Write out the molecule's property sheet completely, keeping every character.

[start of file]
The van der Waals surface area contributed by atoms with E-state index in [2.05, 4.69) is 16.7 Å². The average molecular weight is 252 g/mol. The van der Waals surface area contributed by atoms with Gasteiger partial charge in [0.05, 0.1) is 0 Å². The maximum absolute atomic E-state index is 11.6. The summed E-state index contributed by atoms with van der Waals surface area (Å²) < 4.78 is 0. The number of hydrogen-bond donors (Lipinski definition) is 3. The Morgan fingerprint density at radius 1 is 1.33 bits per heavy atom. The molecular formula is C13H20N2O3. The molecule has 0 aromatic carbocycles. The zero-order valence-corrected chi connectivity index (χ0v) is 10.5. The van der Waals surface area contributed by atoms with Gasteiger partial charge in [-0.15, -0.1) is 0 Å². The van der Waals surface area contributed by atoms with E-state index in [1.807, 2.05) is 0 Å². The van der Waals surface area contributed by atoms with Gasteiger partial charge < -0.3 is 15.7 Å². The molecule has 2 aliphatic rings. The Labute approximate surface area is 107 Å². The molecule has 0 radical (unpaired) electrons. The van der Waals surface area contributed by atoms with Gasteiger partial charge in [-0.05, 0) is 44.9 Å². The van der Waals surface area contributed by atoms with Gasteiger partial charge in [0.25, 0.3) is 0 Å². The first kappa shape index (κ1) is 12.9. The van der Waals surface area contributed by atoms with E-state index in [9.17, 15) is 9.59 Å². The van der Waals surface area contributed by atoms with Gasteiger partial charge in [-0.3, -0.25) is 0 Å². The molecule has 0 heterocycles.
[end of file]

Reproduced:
The van der Waals surface area contributed by atoms with E-state index in [2.05, 4.69) is 16.7 Å². The average molecular weight is 252 g/mol. The van der Waals surface area contributed by atoms with Gasteiger partial charge in [0.05, 0.1) is 0 Å². The maximum absolute atomic E-state index is 11.6. The summed E-state index contributed by atoms with van der Waals surface area (Å²) < 4.78 is 0. The number of hydrogen-bond donors (Lipinski definition) is 3. The Morgan fingerprint density at radius 1 is 1.33 bits per heavy atom. The molecular formula is C13H20N2O3. The molecule has 0 aromatic carbocycles. The zero-order valence-corrected chi connectivity index (χ0v) is 10.5. The van der Waals surface area contributed by atoms with Gasteiger partial charge in [-0.15, -0.1) is 0 Å². The van der Waals surface area contributed by atoms with E-state index in [1.807, 2.05) is 0 Å². The van der Waals surface area contributed by atoms with Gasteiger partial charge < -0.3 is 15.7 Å². The molecule has 2 aliphatic rings. The Labute approximate surface area is 107 Å². The molecule has 0 radical (unpaired) electrons. The van der Waals surface area contributed by atoms with Gasteiger partial charge in [-0.05, 0) is 44.9 Å². The van der Waals surface area contributed by atoms with Gasteiger partial charge in [0.25, 0.3) is 0 Å². The first kappa shape index (κ1) is 12.9. The van der Waals surface area contributed by atoms with E-state index in [9.17, 15) is 9.59 Å². The van der Waals surface area contributed by atoms with Gasteiger partial charge in [-0.3, -0.25) is 0 Å². The molecule has 0 heterocycles.